PILOT MOUNTAIN — With fall foliage approaching its peak at Pilot Mountain State Park, officials there are trying to make the viewing process easier for visitors in light of crowds attracted by nature’s splendor.
The annual pilgrimage of leaf-watching visitors to Pilot Mountain is well under way, as described by Park Superintendent Matt Windsor — although the peak hasn’t been reached.
That will occur probably at the end of October through about the first week of November, park personnel say.
“We’re starting to get some really good reds and some oranges, but most of our oaks are still green,” Ranger Jesse Anderson said Tuesday.
“Our various types of oaks are probably the most-dominant deciduous hardwoods we have in the park,” Anderson added in reference to species that shed leaves every year. “They have yet to turn.”
A number of variables, including precipitation and lower temperatures, can affect when leaves reach their color peak and how vivid the display actually will be during a given fall.
“It seems normal to me,” Anderson said of the present condition at Pilot Mountain State Park. “We haven’t had a really strong cold spell.” As nights become longer and cooler, chlorophyll levels decrease, causing the green colors to disappear and yellow and orange hues to emerge.
Heavy traffic tips
While the peak viewing time has yet to arrive at the local park, that hasn’t stopped the crowds that have clogged traffic within its boundaries — including this past weekend.
“Both Saturday and Sunday, there were times when the waiting time was up to an hour to get to the top of the summit,” Anderson said of the main road at the park.
Windsor, its superintendent, has announced some crowd-management guidelines to lessen the problems at Pilot Mountain State Park during upcoming weekends as the leaves are changing.
“We would like to ask visitors that are local to please consider visiting during the week if you are just planning a short visit or a scenic drive,” he suggested.
“The park is experiencing record visitation year-round, and the fall is no exception,” Windsor added. “On busy weekends as many as 2,000 vehicles a day enter the mountain, which has only 150 total formal parking spaces.”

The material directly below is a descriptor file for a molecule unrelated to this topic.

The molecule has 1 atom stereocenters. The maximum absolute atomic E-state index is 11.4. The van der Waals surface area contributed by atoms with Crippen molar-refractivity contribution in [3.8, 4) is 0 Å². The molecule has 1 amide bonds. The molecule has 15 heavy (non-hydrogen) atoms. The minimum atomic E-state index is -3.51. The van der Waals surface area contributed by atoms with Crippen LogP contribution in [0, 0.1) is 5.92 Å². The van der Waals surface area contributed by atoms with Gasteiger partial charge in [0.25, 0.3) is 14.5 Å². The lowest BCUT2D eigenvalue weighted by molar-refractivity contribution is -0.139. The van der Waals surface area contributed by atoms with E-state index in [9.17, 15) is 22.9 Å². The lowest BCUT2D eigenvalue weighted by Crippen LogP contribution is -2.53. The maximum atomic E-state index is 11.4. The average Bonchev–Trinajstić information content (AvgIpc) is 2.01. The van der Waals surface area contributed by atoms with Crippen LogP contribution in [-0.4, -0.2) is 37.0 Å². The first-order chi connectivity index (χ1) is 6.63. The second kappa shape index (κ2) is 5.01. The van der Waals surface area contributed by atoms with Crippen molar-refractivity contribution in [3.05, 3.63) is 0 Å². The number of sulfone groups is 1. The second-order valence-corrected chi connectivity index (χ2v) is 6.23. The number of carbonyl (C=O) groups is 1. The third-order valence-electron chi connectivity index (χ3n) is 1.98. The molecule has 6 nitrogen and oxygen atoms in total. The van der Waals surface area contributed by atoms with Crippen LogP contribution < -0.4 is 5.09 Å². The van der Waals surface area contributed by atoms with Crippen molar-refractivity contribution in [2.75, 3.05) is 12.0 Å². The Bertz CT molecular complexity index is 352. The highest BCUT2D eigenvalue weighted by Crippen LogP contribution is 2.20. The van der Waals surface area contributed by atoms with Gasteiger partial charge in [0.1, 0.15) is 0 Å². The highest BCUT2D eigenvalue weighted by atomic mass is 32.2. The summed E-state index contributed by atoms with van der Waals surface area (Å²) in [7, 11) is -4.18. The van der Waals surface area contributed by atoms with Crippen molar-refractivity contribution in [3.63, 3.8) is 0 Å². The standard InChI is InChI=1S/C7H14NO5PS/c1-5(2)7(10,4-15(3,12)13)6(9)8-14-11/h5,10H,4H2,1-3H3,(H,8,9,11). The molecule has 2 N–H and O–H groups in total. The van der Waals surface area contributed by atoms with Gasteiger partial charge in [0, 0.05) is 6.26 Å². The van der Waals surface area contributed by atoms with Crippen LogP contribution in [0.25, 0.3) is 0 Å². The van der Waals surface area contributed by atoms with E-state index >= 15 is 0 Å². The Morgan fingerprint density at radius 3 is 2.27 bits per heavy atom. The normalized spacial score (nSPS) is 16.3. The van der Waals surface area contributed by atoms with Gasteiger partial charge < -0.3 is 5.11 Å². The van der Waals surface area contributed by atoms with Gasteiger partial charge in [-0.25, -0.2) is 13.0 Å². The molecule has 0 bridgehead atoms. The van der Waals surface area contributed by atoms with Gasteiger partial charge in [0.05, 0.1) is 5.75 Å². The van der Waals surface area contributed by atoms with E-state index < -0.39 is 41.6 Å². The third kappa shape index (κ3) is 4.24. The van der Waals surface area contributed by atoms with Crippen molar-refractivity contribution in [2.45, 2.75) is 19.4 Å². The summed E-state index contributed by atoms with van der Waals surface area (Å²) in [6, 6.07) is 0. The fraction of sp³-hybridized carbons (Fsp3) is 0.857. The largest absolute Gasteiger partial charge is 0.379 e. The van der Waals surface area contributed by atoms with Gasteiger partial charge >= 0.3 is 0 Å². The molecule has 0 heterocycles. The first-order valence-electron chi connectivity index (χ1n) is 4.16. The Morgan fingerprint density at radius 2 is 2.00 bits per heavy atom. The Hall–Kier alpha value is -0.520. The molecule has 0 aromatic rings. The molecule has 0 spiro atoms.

This can result in waits of 45 minutes or longer, on a steep grade, and increase the chances of traffic accidents.
Another problem relates to a situation noted every weekend, when a large number of visitors come off the highway wanting to ride through the park and not stop
“Ride-through traffic of this kind is not possible when the park is full — you will have to wait in line to either visit or turn around,” Windsor advised.
Signage is posted outside the park gates when the facility reaches capacity. When the wait becomes 30 minutes or more for parking, all incoming traffic is redirected back out the front gate.
The amount of vehicular traffic the park once experienced only in the fall now occurs on a regular basis year-round. So local residents should keep this in mind when visiting during any nice weekend, by planning ahead and arriving early, Windsor suggested.
By checking the park website at http://www.ncparks.gov/pilot-mountain-state-park, those planning to visit can find alternate areas for hiking at the mountain and directions to its Yadkin River Section where there is seldom any parking problem.
When possible, live traffic updates will also be available using the smartphone app “Waze” (https://www.waze.com/), which provides users with real-time updates.
Windsor mentioned that everyone’s patience is appreciated and he hopes they “enjoy the leaves.”
Tom Joyce may be reached at 336-415-4693 or on Twitter @Me_Reporter.